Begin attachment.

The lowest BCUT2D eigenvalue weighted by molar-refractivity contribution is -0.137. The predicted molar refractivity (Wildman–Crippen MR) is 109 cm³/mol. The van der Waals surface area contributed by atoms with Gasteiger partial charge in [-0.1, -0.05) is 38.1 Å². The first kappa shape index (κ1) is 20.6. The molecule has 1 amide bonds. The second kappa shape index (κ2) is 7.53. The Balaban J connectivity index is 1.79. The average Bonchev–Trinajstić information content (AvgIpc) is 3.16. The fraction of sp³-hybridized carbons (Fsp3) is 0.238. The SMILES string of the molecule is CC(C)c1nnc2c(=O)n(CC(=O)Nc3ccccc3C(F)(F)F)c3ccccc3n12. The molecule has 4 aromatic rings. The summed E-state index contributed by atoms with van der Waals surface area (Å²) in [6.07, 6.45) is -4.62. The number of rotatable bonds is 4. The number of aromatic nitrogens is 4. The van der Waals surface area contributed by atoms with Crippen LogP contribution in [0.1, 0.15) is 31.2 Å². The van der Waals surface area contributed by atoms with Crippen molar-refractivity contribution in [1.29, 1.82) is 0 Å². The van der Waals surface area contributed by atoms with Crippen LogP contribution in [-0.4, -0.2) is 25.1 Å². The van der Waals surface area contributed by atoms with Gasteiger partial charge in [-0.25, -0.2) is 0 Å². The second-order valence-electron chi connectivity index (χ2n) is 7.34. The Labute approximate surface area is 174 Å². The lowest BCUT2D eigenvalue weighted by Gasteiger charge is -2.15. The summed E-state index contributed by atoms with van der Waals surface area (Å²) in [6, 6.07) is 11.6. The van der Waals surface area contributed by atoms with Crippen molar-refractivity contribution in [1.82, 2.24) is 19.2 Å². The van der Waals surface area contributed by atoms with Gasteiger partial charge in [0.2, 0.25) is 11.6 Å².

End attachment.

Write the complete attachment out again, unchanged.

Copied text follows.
The lowest BCUT2D eigenvalue weighted by molar-refractivity contribution is -0.137. The predicted molar refractivity (Wildman–Crippen MR) is 109 cm³/mol. The van der Waals surface area contributed by atoms with Gasteiger partial charge in [-0.1, -0.05) is 38.1 Å². The first kappa shape index (κ1) is 20.6. The molecule has 1 amide bonds. The second kappa shape index (κ2) is 7.53. The Balaban J connectivity index is 1.79. The average Bonchev–Trinajstić information content (AvgIpc) is 3.16. The fraction of sp³-hybridized carbons (Fsp3) is 0.238. The SMILES string of the molecule is CC(C)c1nnc2c(=O)n(CC(=O)Nc3ccccc3C(F)(F)F)c3ccccc3n12. The molecule has 4 aromatic rings. The summed E-state index contributed by atoms with van der Waals surface area (Å²) in [6.07, 6.45) is -4.62. The number of rotatable bonds is 4. The number of aromatic nitrogens is 4. The van der Waals surface area contributed by atoms with Crippen LogP contribution in [0.1, 0.15) is 31.2 Å². The van der Waals surface area contributed by atoms with Crippen molar-refractivity contribution in [1.29, 1.82) is 0 Å². The van der Waals surface area contributed by atoms with Crippen LogP contribution in [-0.4, -0.2) is 25.1 Å². The van der Waals surface area contributed by atoms with Gasteiger partial charge in [-0.25, -0.2) is 0 Å². The second-order valence-electron chi connectivity index (χ2n) is 7.34. The Labute approximate surface area is 174 Å². The lowest BCUT2D eigenvalue weighted by Gasteiger charge is -2.15. The summed E-state index contributed by atoms with van der Waals surface area (Å²) in [6, 6.07) is 11.6. The van der Waals surface area contributed by atoms with Crippen molar-refractivity contribution in [1.82, 2.24) is 19.2 Å². The van der Waals surface area contributed by atoms with Gasteiger partial charge in [0.2, 0.25) is 11.6 Å².